I'm building a whiteboard web app with self-contained "rooms" of clients that runs off Amazon EC2 instances (a single one for now). Commands are sent via websockets to a PHP server, which stores all commands in a SQL database.
Up until now I was using Google Cloud SQL. My plan was to learn how to scale with EC2 and have all instances use the same remote database. I've learned this won't work due to the 200 ms write latency of a remote SQL server vs. the 0.5 ms write latency of a local SQL server. The server makes a write every time a command arrives.
I'm new to scalability and distributed systems. My intuition tells me I either need to use Amazon RDS and hope for millisecond latencies if my EC2 and RDS instances are in the same region, or work with SQL locally on EC2 instances. I'm leaning toward the latter. Here's my issue: EC2 is elastic. What happens when I need to get rid of an instance?
All I can think of right now is somehow replicating the SQL data from each EC2 instance to a master instance (maybe even Google Cloud SQL!). In other words, all reads/writes for each "room" happen locally, and are eventually replicated to the master server for long-term storage. If a "room" is re-opened a week later, a different EC2 instance can grab data from the master server, work with it locally, and replicate changes back before being destroyed.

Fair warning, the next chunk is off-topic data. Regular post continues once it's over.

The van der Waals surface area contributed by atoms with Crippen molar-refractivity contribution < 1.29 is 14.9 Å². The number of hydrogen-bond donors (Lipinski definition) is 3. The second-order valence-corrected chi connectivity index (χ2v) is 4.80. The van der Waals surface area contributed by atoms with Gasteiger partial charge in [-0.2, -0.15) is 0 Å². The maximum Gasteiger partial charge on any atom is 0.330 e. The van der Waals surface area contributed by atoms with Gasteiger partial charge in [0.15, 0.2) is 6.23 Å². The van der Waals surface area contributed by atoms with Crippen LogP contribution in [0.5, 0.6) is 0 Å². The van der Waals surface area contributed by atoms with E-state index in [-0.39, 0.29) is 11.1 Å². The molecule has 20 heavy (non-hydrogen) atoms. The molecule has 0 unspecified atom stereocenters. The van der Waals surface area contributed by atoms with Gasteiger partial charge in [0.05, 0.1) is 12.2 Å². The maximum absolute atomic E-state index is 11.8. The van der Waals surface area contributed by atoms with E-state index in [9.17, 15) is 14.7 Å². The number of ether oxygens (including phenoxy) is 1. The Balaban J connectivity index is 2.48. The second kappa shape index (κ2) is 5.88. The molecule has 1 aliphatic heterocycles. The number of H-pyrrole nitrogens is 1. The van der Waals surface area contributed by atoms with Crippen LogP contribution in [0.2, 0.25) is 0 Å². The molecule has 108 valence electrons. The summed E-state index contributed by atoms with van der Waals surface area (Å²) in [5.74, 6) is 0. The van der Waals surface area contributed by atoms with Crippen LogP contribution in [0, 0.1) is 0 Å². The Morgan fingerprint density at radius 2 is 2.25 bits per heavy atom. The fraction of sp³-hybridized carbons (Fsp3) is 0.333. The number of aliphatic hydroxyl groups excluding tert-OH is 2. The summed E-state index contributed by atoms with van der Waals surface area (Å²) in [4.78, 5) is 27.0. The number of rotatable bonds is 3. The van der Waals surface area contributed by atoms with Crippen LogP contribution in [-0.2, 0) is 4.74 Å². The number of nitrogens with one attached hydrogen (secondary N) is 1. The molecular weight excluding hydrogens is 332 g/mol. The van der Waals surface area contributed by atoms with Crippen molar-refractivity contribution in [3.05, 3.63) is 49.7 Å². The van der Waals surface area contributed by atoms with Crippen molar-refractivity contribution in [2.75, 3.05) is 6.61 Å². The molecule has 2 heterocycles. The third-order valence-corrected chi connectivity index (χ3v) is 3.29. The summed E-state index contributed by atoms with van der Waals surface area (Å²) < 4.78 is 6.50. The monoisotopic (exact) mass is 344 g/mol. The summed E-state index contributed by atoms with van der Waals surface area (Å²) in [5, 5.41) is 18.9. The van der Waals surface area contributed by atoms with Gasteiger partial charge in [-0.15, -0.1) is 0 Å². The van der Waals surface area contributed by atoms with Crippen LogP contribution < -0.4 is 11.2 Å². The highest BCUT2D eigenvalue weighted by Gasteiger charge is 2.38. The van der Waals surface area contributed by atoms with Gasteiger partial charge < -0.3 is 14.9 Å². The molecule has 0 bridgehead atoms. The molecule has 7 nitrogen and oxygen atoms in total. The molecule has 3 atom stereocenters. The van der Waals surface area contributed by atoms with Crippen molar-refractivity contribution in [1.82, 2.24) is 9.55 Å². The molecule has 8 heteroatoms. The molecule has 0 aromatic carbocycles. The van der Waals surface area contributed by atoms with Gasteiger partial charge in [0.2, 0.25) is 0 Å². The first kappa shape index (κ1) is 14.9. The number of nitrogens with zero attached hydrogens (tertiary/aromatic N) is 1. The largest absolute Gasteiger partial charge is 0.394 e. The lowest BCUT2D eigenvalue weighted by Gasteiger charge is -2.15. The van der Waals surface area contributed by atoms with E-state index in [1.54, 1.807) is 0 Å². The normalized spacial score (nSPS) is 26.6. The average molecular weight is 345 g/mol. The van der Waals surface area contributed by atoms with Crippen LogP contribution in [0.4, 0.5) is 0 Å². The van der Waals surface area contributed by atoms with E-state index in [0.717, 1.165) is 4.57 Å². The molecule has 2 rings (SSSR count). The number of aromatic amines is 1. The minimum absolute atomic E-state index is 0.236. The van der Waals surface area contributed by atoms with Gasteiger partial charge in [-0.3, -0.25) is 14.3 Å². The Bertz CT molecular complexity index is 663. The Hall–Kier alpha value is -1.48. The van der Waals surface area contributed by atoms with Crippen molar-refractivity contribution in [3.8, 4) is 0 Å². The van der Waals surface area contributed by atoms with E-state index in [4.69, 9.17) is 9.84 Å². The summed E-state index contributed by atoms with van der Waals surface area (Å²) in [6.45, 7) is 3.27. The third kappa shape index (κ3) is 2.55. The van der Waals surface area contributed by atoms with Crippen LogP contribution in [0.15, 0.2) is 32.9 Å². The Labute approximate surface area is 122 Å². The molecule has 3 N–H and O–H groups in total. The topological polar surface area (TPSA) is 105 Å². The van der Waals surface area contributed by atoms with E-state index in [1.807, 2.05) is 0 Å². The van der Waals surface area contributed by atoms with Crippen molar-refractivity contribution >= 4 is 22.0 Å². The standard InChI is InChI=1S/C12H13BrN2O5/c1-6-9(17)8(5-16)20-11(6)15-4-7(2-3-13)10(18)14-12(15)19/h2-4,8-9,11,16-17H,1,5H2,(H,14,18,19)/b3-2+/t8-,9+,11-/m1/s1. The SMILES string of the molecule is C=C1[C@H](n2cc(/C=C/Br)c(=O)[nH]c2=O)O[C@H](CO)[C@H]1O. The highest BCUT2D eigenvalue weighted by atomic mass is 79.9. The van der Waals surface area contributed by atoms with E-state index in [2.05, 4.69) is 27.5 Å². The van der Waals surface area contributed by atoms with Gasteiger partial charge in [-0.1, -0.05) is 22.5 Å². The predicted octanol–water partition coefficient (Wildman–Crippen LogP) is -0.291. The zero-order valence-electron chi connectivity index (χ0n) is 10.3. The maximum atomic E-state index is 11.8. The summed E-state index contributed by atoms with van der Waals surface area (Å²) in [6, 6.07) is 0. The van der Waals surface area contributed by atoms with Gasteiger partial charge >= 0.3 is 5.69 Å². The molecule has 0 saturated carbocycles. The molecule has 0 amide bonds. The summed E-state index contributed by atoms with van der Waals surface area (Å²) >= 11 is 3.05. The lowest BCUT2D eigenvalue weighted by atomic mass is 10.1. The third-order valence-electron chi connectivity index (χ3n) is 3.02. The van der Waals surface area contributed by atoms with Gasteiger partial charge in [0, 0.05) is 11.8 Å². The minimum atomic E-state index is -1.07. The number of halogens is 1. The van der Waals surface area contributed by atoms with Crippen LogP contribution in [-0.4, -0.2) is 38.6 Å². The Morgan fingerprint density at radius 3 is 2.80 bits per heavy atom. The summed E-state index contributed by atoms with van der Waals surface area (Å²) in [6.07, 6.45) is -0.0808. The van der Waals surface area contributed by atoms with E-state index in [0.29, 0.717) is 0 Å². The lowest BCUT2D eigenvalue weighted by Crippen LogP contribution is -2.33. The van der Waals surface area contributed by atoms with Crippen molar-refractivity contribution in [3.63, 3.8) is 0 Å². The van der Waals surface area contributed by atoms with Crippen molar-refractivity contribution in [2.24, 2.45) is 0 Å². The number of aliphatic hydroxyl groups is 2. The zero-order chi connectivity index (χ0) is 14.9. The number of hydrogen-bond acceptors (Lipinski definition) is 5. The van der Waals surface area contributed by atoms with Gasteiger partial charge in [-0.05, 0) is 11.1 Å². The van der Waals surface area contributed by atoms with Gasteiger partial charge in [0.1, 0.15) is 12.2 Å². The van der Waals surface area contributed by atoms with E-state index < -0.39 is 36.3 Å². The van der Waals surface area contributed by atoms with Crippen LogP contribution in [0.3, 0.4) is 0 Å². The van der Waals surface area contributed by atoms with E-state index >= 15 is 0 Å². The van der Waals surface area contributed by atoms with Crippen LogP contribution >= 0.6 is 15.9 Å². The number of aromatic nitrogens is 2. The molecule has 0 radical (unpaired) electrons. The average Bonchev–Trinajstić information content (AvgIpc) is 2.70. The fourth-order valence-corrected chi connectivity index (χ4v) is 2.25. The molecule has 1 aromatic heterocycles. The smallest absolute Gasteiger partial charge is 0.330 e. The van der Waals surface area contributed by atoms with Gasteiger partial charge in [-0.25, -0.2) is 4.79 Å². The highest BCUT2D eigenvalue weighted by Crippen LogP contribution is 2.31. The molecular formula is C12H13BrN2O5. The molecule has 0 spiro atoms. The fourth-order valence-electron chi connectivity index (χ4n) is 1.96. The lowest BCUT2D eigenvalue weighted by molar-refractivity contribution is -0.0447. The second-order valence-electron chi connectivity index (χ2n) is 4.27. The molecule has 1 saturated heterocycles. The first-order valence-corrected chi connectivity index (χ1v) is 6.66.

Does my approach sound correct--is replication the right concept here? If so, how much support for what I'm trying to do already exists? That is, do I need to set up a master server that manages EC2 instances and distributes/collects the SQL data manually (100% custom implementation), or is there are there existing libraries/mechanisms for SQL and maybe even EC2 instance replication/management? And if my approach is wrong, what are some better approaches? This is one of those times where I don't know what to research on my own. Thanks!